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Courtesy of Juan Manuel Salazar
The following story about the clean truck program in Houston appears in the Fall 2013 issue of EDF’s Solutions newsletter. As we have highlighted before, ports are hotspots for air pollution and the best way to mitigate emissions from ships, trucks and other transportation equipment is to engage key stakeholders and find common sense solutions that provide access to cleaner, more efficient technologies. Below is a success story from Houston: Since the H-GAC Drayage Loan Program began in 2010, it has replaced almost 200 of the oldest, most polluting trucks with newer, cleaner ones.
When Juan Manuel Salazar was hauling industrial materials all over Houston in his 1989 International truck, his two daughters worried. “They were concerned about me driving all day, then working half the night to fix the truck,” Salazar says. So it was no surprise that, as an owner-operator, Salazar jumped to qualify for a combined grant and low-interest loan program tailored by EDF and its partners such as the Houston-Galveston Area Council (H-GAC). Salazar invested in a cleaner 2012 Kenworth truck that uses less gas and goes farther without problems. “My daughters convinced me,” he says.
A few years before, an emissions inventory found that one-third of the toxic air pollution at the Port of Houston was spewed out by its 3,000-truck drayage fleet. The result was the loan program. Since its creation, almost 200 trucks in Houston have been updated. Read More
At EDF, we are constantly ‘finding the ways that work’, and today’s announcement embodies that effort. EDF is requesting proposals to develop a Marine Port Environmental Recognition Program. This effort will enable port stakeholders to develop a program that uses best management practices with regard to environmental initiatives, specifically air pollution reduction at ports. The idea for the program was developed from a series of discussions with environmental leaders within the port industry, other port stakeholders, including the Environmental Protection Agency (EPA), and trade organizations, such as the Coalition of Responsible Transportation (CRT).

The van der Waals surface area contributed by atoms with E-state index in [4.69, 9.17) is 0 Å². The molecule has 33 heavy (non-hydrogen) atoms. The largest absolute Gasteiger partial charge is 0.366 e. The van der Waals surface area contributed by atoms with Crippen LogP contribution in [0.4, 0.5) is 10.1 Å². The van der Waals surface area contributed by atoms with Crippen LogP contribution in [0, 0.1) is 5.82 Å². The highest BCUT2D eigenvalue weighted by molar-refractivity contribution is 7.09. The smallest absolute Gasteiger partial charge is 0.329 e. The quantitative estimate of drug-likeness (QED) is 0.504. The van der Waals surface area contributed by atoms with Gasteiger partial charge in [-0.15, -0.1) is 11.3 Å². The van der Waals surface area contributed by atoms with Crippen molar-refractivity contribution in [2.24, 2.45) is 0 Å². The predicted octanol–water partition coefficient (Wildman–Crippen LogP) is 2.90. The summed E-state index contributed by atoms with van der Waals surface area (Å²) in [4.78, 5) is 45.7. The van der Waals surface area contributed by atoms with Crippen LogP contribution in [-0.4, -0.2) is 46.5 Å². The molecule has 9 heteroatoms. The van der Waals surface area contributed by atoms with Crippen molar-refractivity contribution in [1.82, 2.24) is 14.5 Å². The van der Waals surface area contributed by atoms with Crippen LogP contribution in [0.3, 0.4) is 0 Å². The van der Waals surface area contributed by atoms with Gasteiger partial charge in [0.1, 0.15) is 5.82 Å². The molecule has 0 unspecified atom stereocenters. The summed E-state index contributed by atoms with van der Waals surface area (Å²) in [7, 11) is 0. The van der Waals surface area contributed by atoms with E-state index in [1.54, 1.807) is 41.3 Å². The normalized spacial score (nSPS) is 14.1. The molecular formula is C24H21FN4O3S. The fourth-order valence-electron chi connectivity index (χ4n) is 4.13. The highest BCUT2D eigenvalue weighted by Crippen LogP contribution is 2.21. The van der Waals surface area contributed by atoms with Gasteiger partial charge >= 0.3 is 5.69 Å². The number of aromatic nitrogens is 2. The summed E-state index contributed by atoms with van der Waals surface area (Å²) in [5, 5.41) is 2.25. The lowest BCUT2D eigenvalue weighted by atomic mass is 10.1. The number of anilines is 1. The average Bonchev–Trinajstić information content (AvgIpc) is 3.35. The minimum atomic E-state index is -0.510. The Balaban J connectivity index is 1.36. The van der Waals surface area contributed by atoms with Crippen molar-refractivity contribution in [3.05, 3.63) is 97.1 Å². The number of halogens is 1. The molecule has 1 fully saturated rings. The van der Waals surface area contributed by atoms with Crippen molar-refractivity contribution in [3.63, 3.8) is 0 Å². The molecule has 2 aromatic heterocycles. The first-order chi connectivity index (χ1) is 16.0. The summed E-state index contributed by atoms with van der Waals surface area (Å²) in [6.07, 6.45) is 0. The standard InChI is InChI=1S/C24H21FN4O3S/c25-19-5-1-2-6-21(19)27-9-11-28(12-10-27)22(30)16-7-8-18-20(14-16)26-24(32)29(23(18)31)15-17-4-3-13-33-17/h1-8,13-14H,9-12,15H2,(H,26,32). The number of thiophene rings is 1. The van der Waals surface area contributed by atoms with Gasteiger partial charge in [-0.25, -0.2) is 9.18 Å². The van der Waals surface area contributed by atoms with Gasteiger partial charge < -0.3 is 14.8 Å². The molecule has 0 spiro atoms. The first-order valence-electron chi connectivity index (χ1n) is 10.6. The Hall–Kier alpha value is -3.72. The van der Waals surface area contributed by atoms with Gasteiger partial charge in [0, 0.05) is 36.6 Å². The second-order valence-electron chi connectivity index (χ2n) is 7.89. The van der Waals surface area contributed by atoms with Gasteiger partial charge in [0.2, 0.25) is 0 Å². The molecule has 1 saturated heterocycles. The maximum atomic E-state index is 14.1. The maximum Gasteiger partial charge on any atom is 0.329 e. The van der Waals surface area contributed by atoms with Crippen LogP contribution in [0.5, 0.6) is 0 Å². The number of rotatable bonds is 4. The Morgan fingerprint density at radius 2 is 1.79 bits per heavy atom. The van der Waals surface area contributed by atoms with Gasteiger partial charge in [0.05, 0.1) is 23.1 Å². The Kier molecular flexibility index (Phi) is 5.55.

The aim of the program is to highlight motivated terminals and ports that are striving to reduce air pollution, help them identify more opportunities for improvement and measure the environmental gains from their efforts. The program will establish a robust mechanism for assessing environmental metrics– initially focusing on air pollution from port activities. A complementary effort will include the release of a toolkit with ideas and strategies to lessen the impact of emissions on air quality.
This program is critical to protecting our air quality. Ports are often identified as pollution hotspots and communities living close to ports are at a heightened risk for respiratory diseases, such as asthma and lung cancer. By reducing emissions from port operations, we will help save lives. Read More
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How The Hispanic Business Community Can Play An Active Role In Reducing Emissions From Freight
The success of Texas has long been linked to the success of Hispanics. Today, nearly 40% of Texans are Hispanic. As the Hispanic community continues to shape the future of Texas (nearly 50 percent of our state’s youth is Hispanic), EDF is paying close attention to the ongoing air quality and public health challenges facing Houston, Dallas, San Antonio and other areas with significant Hispanic populations. Nationwide, one in every two Hispanics lives in a county that frequently violates health-based ozone standards (see U.S. Latinos and Air Pollution). This means that Hispanics, especially those within sensitive subpopulations, such as children and the elderly, are at greater risk of public health effects, such as asthma, lung cancer, stroke and premature death due to increased exposure to harmful air pollution.
There is good news though! Hispanic businesses can make a significant difference in reducing air pollution through their logistics and freight transportation operations in key hubs, such as Houston. Last month, I attended the International Summit & Business Expo, hosted by the Houston Hispanic Chamber of Commerce. At the conference, we met with representatives of several companies who are eager to grow their businesses in the Houston area and the rest of the state. Additionally, we discussed how they can play a leading role in reducing the health burden for Hispanics and all Houstonians by supporting clean air initiatives, such as participating in the Houston regional clean truck program, signing up for the SmartWay Drayage Program and setting efficiency and emissions reductions goals.